The health care and senior-living sector is usually a solid investment, but we need to look at what Coronavirus is doing, specifically to the older generation. Will we see the same returns we’ve been seeing in senior-living investments? That is still yet to be seen, and precaution is highly recommend when considering this investment.

Self-storage also seems to be a pretty recession proof investment. People don’t suddenly have less stuff when a recession hits and they are less likely to stop paying and take their stuff out of storage due to the hassle of moving it somewhere else.

For equity investors, recession-proof stocks are those more likely to hold up during market turmoil. Health, garbage and basic consumer products could fit the bill. Sample recession-proof stocks include Walmart (WMT), Johnson & Johnson (JNJ) and Waste Management (WM). These are stocks that perform best during a recession.

It's wise for investors to remember that in the short and intermediate term, investing is volatile. That reality underscores the difficulty in removing the risk of investment losses. However, moving forward, real estate investments specifically, are poised to be the most lucrative that we’ve seen in the previous decade and makes for considerable thought when luring the idea of capital investments.

Investing Strategies: Protect Your Portfolio!

Particular categories of people can be impacted on varying scales, so each investor has to plan accordingly for recession-proofing their finances based on their investing objectives and risk tolerance.

The market is difficult to predict, so diversifying your portfolio is an effective way to manage volatility. When assets are allocated in noncorrelated markets, there is a balance of risk in your investments. This diversification can be achieved through a mutual fund that holds a combination of stocks, bonds, real estate, emerging markets, etc. or a separate combination of the like.

As the markets become more volatile, another approach can be rebalancing your portfolio or resetting asset allocations, which aims to keep the portfolio in line with the initial risk and reward profile with which it was initially created. People who are employed in a reasonably recession-proof job, such as health care, government or education, should consider increasing their portfolio size, particularly through their retirement plans, like a Self-Directed IRA.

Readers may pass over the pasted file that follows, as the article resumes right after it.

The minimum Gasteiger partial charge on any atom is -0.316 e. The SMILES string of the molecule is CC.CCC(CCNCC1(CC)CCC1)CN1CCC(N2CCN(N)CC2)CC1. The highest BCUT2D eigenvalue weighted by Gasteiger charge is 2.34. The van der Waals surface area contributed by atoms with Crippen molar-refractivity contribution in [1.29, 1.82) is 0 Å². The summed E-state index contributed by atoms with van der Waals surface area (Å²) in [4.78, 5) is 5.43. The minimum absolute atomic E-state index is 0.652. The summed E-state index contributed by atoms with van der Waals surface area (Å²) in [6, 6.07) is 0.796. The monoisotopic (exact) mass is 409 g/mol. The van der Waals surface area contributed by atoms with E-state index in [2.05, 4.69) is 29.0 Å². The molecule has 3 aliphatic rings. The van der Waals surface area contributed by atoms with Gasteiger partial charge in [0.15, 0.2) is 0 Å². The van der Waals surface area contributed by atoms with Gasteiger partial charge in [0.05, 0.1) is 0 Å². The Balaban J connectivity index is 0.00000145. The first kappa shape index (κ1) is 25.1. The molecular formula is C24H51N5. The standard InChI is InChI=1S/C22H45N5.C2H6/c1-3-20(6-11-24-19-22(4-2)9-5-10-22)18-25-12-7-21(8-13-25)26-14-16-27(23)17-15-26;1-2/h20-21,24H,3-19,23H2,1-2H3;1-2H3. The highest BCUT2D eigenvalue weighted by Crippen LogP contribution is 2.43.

Retired investors and those planning on retiring soon should keep one to two years of cash available in case of a recession. It's always wise to have an emergency fund and savings on hand. All investors, no matter what age, should keep some form of reserves for you and your investments. It ensures capital preservation in a downturn, where, in the case of real estate, if tenants suddenly can’t pay for a short-term, you are properly capitalized to withstand the dry season.

If the markets turn for a recession, it can be disheartening to watch the value of your financial portfolio decrease. Emergency funds can be a safety net to pay for expenses until the value of your other assets rise again.

Timing the Market Is Next to Impossible

Predicting when the recession will occur is nearly impossible, but prepping for one is a responsible move. One can look into historical economic cycles for how investments act before, during and after a recession; however, this goes outside of the limits of the investor's efforts.

Conversely, for most investors, understanding one's risk tolerance and time horizon and investing accordingly is the best way to handle a market decline. Ultimately, timing the market is a near impossible task. Research has shown that timing the markets eventually leads to lower returns than selecting a sound and diversified asset class and staying the course - such as multifamily syndication.